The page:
Corporal Edward A. Bennett, Jr., USA (February 1, 1945)

Edward Andrew Bennett, Jr. was born in Middleport, Ohio on February 11, 1920. He was working as a “skilled asbestos and insulation worker” when he was drafted into the United States Army on January 10, 1944. His skilled occupation probably explains why he was inducted so late into the war.

Just over one year later, Bennett was a Corporal in Company B, 1st Battalion, 358th Infantry Regiment, 90th Infantry Division. On February 1, 1945 near Heckhuscheid, Germany, as Company B was advancing, they came under fire from a fortified house. In a singular act of courage and incredible fighting spirit deemed worthy of the Medal of Honor, Bennett attacked alone and cleared the way for his comrades to advance.

From Medal of Honor Citations for World War II (A-F):

Medal of Honor ribbon (foreground); World War II European-African-Middle Eastern Campaign ribbon (background)
Medal of Honor ribbon (foreground); World War II European-African-Middle Eastern Campaign ribbon (background)
Photo: Military Times’ Hall of Valor

BENNETT, EDWARD A.

Rank and organization: Corporal, U.S. Army, Company B, 358th Infantry, 90th Infantry Division. Place and date: Heckhuscheid, Germany, February 1945. Entered service at: Middleport, Ohio

Citation: He was advancing with Company B across open ground to assault Heckhuscheid, Germany, just after dark when vicious enemy machinegun fire from a house on the outskirts of the town pinned down the group and caused several casualties. He began crawling to the edge of the field in an effort to flank the house, persisting in this maneuver even when the hostile machine gunners located him by the light of burning buildings and attempted to cut him down as he made for the protection of some trees. Reaching safety, he stealthily made his way by a circuitous route to the rear of the building occupied by the German gunners. With his trench knife he killed a sentry on guard there and then charged into the darkened house. In a furious hand-to-hand struggle he stormed about a single room which harbored 7 Germans. Three he killed with rifle fire, another he clubbed to death with the butt of his gun, and the 3 others he dispatched with his .45 caliber pistol. The fearless initiative, stalwart combat ability, and outstanding gallantry of Cpl. Bennett eliminated the enemy fire which was decimating his company’s ranks and made it possible for the Americans to sweep all resistance from the town.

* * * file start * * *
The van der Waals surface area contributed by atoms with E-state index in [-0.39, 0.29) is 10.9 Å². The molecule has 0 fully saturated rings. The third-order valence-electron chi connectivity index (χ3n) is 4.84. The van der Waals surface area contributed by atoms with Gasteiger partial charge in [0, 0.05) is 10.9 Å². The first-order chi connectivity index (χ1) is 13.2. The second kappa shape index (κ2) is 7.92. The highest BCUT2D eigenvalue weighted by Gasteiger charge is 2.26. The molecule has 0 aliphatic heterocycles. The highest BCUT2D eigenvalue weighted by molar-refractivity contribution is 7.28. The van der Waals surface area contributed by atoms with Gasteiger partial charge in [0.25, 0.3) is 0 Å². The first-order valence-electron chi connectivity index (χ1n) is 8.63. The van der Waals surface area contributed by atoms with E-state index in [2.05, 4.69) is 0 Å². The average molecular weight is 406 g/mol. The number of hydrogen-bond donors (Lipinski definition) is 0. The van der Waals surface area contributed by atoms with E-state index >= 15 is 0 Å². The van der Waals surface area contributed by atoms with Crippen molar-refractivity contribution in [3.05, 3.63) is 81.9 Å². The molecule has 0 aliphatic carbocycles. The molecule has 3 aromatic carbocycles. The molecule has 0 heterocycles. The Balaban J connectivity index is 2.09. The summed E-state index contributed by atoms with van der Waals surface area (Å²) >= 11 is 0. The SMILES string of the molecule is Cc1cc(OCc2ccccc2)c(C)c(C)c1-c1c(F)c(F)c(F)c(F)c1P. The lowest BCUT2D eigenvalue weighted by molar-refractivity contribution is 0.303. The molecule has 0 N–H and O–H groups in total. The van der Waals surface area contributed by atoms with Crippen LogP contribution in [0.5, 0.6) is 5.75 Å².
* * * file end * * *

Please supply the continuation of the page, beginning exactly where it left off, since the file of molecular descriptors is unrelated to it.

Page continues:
Bennett also received the Silver Star, a Bronze Star, and four Purple Hearts for wounds received during World War II. He remained in the Army, and also served in combat during the Korean War during which he was commissioned as an officer. Bennett retired from the Army in 1962 after suffering a heart attack.

He passed away on May 2, 1983 at age 63, and was laid to rest in the Golden Gate National Cemetery, San Bruno, California.

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